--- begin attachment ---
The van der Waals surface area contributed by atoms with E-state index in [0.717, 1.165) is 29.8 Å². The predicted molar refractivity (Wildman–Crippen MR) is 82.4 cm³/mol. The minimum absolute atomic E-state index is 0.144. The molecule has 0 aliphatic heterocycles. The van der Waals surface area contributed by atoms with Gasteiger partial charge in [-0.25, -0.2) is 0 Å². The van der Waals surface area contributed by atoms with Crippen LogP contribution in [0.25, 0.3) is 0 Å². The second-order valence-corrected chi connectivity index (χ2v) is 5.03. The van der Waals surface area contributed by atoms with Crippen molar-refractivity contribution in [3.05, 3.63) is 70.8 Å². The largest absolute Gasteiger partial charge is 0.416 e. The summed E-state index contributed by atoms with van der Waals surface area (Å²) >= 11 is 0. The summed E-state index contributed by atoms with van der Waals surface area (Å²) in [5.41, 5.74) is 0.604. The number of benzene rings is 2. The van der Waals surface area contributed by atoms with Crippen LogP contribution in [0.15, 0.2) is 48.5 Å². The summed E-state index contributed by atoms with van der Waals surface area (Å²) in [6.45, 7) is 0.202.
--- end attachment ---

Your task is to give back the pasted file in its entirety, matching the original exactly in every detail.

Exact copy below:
The van der Waals surface area contributed by atoms with E-state index in [0.717, 1.165) is 29.8 Å². The predicted molar refractivity (Wildman–Crippen MR) is 82.4 cm³/mol. The minimum absolute atomic E-state index is 0.144. The molecule has 0 aliphatic heterocycles. The van der Waals surface area contributed by atoms with Gasteiger partial charge in [-0.25, -0.2) is 0 Å². The van der Waals surface area contributed by atoms with Crippen LogP contribution in [0.25, 0.3) is 0 Å². The second-order valence-corrected chi connectivity index (χ2v) is 5.03. The van der Waals surface area contributed by atoms with Crippen molar-refractivity contribution in [3.05, 3.63) is 70.8 Å². The largest absolute Gasteiger partial charge is 0.416 e. The summed E-state index contributed by atoms with van der Waals surface area (Å²) >= 11 is 0. The summed E-state index contributed by atoms with van der Waals surface area (Å²) in [5.41, 5.74) is 0.604. The number of benzene rings is 2. The van der Waals surface area contributed by atoms with Crippen LogP contribution in [0.15, 0.2) is 48.5 Å². The summed E-state index contributed by atoms with van der Waals surface area (Å²) in [6.45, 7) is 0.202.